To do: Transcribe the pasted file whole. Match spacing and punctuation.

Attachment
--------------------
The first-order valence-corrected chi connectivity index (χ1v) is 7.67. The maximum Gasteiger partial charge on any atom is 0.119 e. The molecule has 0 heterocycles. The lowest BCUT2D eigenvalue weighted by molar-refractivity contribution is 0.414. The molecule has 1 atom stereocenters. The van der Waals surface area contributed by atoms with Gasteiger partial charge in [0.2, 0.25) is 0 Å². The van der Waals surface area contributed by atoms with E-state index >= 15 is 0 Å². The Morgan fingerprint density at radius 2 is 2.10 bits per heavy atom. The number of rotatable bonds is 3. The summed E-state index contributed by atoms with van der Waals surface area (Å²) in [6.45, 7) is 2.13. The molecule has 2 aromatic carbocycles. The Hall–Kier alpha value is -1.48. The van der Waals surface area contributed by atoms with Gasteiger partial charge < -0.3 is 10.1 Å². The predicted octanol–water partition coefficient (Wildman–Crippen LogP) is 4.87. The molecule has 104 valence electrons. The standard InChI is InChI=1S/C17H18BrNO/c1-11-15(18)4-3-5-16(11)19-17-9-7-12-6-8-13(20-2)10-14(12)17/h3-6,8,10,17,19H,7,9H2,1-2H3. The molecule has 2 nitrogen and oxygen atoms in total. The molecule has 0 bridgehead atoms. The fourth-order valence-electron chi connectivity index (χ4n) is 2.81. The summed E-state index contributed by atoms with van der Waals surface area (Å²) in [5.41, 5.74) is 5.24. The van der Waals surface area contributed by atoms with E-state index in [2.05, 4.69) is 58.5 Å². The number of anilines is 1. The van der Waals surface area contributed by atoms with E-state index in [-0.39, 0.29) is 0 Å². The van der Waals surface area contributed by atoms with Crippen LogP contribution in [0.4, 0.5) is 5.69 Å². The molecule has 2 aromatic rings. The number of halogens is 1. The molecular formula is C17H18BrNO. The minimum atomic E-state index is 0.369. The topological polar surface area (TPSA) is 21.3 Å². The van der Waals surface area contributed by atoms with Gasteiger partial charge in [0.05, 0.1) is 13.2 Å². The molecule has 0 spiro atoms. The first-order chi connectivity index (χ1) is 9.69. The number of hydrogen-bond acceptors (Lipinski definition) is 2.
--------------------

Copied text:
The first-order valence-corrected chi connectivity index (χ1v) is 7.67. The maximum Gasteiger partial charge on any atom is 0.119 e. The molecule has 0 heterocycles. The lowest BCUT2D eigenvalue weighted by molar-refractivity contribution is 0.414. The molecule has 1 atom stereocenters. The van der Waals surface area contributed by atoms with Gasteiger partial charge in [0.2, 0.25) is 0 Å². The van der Waals surface area contributed by atoms with E-state index >= 15 is 0 Å². The Morgan fingerprint density at radius 2 is 2.10 bits per heavy atom. The number of rotatable bonds is 3. The summed E-state index contributed by atoms with van der Waals surface area (Å²) in [6.45, 7) is 2.13. The molecule has 2 aromatic carbocycles. The Hall–Kier alpha value is -1.48. The van der Waals surface area contributed by atoms with Gasteiger partial charge < -0.3 is 10.1 Å². The predicted octanol–water partition coefficient (Wildman–Crippen LogP) is 4.87. The molecule has 104 valence electrons. The standard InChI is InChI=1S/C17H18BrNO/c1-11-15(18)4-3-5-16(11)19-17-9-7-12-6-8-13(20-2)10-14(12)17/h3-6,8,10,17,19H,7,9H2,1-2H3. The molecule has 2 nitrogen and oxygen atoms in total. The molecule has 0 bridgehead atoms. The fourth-order valence-electron chi connectivity index (χ4n) is 2.81. The summed E-state index contributed by atoms with van der Waals surface area (Å²) in [5.41, 5.74) is 5.24. The van der Waals surface area contributed by atoms with E-state index in [2.05, 4.69) is 58.5 Å². The number of anilines is 1. The van der Waals surface area contributed by atoms with E-state index in [-0.39, 0.29) is 0 Å². The van der Waals surface area contributed by atoms with Crippen LogP contribution in [0.4, 0.5) is 5.69 Å². The molecule has 2 aromatic rings. The number of halogens is 1. The molecular formula is C17H18BrNO. The minimum atomic E-state index is 0.369. The topological polar surface area (TPSA) is 21.3 Å². The van der Waals surface area contributed by atoms with Gasteiger partial charge in [0.05, 0.1) is 13.2 Å². The molecule has 0 spiro atoms. The first-order chi connectivity index (χ1) is 9.69. The number of hydrogen-bond acceptors (Lipinski definition) is 2.